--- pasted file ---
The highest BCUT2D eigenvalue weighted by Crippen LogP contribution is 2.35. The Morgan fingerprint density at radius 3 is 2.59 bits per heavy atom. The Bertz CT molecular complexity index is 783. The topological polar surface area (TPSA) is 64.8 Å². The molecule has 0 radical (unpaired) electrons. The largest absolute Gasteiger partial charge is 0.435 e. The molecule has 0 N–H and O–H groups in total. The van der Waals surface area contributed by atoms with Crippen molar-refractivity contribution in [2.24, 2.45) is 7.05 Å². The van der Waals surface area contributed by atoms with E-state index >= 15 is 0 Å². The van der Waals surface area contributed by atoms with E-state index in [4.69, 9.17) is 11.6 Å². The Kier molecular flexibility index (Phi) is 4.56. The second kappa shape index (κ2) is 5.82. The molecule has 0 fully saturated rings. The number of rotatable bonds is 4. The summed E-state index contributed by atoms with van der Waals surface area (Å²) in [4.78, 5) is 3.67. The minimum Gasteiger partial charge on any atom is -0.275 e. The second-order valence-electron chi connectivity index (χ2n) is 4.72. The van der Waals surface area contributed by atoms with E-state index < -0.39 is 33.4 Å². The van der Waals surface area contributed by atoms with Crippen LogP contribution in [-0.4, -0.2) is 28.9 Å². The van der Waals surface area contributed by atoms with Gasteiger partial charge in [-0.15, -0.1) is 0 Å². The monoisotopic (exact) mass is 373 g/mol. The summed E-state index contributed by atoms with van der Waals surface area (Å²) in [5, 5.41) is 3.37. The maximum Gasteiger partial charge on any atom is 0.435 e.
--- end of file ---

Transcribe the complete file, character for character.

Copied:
The highest BCUT2D eigenvalue weighted by Crippen LogP contribution is 2.35. The Morgan fingerprint density at radius 3 is 2.59 bits per heavy atom. The Bertz CT molecular complexity index is 783. The topological polar surface area (TPSA) is 64.8 Å². The molecule has 0 radical (unpaired) electrons. The largest absolute Gasteiger partial charge is 0.435 e. The molecule has 0 N–H and O–H groups in total. The van der Waals surface area contributed by atoms with Crippen molar-refractivity contribution in [2.24, 2.45) is 7.05 Å². The van der Waals surface area contributed by atoms with E-state index >= 15 is 0 Å². The van der Waals surface area contributed by atoms with E-state index in [4.69, 9.17) is 11.6 Å². The Kier molecular flexibility index (Phi) is 4.56. The second kappa shape index (κ2) is 5.82. The molecule has 0 fully saturated rings. The number of rotatable bonds is 4. The summed E-state index contributed by atoms with van der Waals surface area (Å²) in [4.78, 5) is 3.67. The minimum Gasteiger partial charge on any atom is -0.275 e. The second-order valence-electron chi connectivity index (χ2n) is 4.72. The van der Waals surface area contributed by atoms with E-state index < -0.39 is 33.4 Å². The van der Waals surface area contributed by atoms with Crippen LogP contribution in [-0.4, -0.2) is 28.9 Å². The van der Waals surface area contributed by atoms with Gasteiger partial charge in [-0.15, -0.1) is 0 Å². The monoisotopic (exact) mass is 373 g/mol. The summed E-state index contributed by atoms with van der Waals surface area (Å²) in [5, 5.41) is 3.37. The maximum Gasteiger partial charge on any atom is 0.435 e.